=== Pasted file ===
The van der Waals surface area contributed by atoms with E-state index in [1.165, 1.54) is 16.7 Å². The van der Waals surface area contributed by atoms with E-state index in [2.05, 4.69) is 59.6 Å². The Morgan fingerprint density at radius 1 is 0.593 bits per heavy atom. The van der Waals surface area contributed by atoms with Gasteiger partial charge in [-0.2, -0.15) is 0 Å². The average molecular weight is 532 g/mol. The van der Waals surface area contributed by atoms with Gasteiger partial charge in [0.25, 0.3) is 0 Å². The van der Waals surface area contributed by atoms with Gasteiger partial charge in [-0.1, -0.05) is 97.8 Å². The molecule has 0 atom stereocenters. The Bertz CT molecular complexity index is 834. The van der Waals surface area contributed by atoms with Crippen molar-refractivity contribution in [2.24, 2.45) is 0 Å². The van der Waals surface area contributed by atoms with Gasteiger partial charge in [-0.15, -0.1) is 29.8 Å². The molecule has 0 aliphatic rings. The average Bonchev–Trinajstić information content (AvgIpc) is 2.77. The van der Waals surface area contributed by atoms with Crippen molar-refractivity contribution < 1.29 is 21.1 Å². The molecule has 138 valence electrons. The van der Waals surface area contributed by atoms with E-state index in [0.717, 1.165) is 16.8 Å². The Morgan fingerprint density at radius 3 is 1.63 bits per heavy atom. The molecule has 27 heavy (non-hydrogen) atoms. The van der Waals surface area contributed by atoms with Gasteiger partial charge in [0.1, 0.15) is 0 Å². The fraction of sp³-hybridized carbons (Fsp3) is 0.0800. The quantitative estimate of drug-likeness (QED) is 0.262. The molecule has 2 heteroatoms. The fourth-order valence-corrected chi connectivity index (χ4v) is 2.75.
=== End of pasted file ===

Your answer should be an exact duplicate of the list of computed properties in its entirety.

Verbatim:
The van der Waals surface area contributed by atoms with E-state index in [1.165, 1.54) is 16.7 Å². The van der Waals surface area contributed by atoms with E-state index in [2.05, 4.69) is 59.6 Å². The Morgan fingerprint density at radius 1 is 0.593 bits per heavy atom. The van der Waals surface area contributed by atoms with Gasteiger partial charge in [-0.2, -0.15) is 0 Å². The average molecular weight is 532 g/mol. The van der Waals surface area contributed by atoms with Gasteiger partial charge in [0.25, 0.3) is 0 Å². The van der Waals surface area contributed by atoms with Gasteiger partial charge in [-0.1, -0.05) is 97.8 Å². The molecule has 0 atom stereocenters. The Bertz CT molecular complexity index is 834. The van der Waals surface area contributed by atoms with Crippen molar-refractivity contribution in [2.24, 2.45) is 0 Å². The van der Waals surface area contributed by atoms with Gasteiger partial charge in [-0.15, -0.1) is 29.8 Å². The molecule has 0 aliphatic rings. The average Bonchev–Trinajstić information content (AvgIpc) is 2.77. The van der Waals surface area contributed by atoms with Crippen molar-refractivity contribution < 1.29 is 21.1 Å². The molecule has 138 valence electrons. The van der Waals surface area contributed by atoms with E-state index in [0.717, 1.165) is 16.8 Å². The Morgan fingerprint density at radius 3 is 1.63 bits per heavy atom. The molecule has 27 heavy (non-hydrogen) atoms. The van der Waals surface area contributed by atoms with Gasteiger partial charge in [0.1, 0.15) is 0 Å². The fraction of sp³-hybridized carbons (Fsp3) is 0.0800. The quantitative estimate of drug-likeness (QED) is 0.262. The molecule has 2 heteroatoms. The fourth-order valence-corrected chi connectivity index (χ4v) is 2.75.